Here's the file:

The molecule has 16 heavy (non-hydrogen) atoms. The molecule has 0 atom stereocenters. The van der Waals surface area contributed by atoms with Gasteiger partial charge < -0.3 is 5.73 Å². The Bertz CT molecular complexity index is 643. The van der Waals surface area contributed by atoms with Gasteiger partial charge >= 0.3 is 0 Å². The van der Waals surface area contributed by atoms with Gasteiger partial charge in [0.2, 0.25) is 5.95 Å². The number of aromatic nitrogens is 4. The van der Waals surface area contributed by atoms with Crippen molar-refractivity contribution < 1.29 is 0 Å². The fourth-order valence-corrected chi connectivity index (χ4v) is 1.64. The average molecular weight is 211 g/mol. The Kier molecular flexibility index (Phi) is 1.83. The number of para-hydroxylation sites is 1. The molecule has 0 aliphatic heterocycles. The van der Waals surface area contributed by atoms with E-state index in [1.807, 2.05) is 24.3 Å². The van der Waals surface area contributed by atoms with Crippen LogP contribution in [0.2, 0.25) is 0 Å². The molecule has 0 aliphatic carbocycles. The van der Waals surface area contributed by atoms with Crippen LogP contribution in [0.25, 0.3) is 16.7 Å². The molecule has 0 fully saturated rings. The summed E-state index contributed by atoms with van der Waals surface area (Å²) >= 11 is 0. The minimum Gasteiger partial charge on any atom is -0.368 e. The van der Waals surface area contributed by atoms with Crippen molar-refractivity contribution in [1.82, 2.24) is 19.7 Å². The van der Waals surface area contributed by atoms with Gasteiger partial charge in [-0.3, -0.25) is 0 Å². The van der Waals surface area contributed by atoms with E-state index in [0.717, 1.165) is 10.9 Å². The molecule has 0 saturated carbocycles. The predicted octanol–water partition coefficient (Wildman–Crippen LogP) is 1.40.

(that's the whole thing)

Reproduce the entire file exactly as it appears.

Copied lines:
The molecule has 16 heavy (non-hydrogen) atoms. The molecule has 0 atom stereocenters. The van der Waals surface area contributed by atoms with Gasteiger partial charge < -0.3 is 5.73 Å². The Bertz CT molecular complexity index is 643. The van der Waals surface area contributed by atoms with Gasteiger partial charge >= 0.3 is 0 Å². The van der Waals surface area contributed by atoms with Gasteiger partial charge in [0.2, 0.25) is 5.95 Å². The number of aromatic nitrogens is 4. The van der Waals surface area contributed by atoms with Crippen molar-refractivity contribution < 1.29 is 0 Å². The fourth-order valence-corrected chi connectivity index (χ4v) is 1.64. The average molecular weight is 211 g/mol. The Kier molecular flexibility index (Phi) is 1.83. The number of para-hydroxylation sites is 1. The molecule has 0 aliphatic heterocycles. The van der Waals surface area contributed by atoms with E-state index in [1.807, 2.05) is 24.3 Å². The van der Waals surface area contributed by atoms with Crippen LogP contribution in [0.2, 0.25) is 0 Å². The molecule has 0 aliphatic carbocycles. The van der Waals surface area contributed by atoms with Crippen LogP contribution in [0.25, 0.3) is 16.7 Å². The molecule has 0 fully saturated rings. The summed E-state index contributed by atoms with van der Waals surface area (Å²) >= 11 is 0. The minimum Gasteiger partial charge on any atom is -0.368 e. The van der Waals surface area contributed by atoms with Crippen molar-refractivity contribution in [1.82, 2.24) is 19.7 Å². The van der Waals surface area contributed by atoms with Gasteiger partial charge in [-0.3, -0.25) is 0 Å². The van der Waals surface area contributed by atoms with E-state index in [0.717, 1.165) is 10.9 Å². The molecule has 0 saturated carbocycles. The predicted octanol–water partition coefficient (Wildman–Crippen LogP) is 1.40.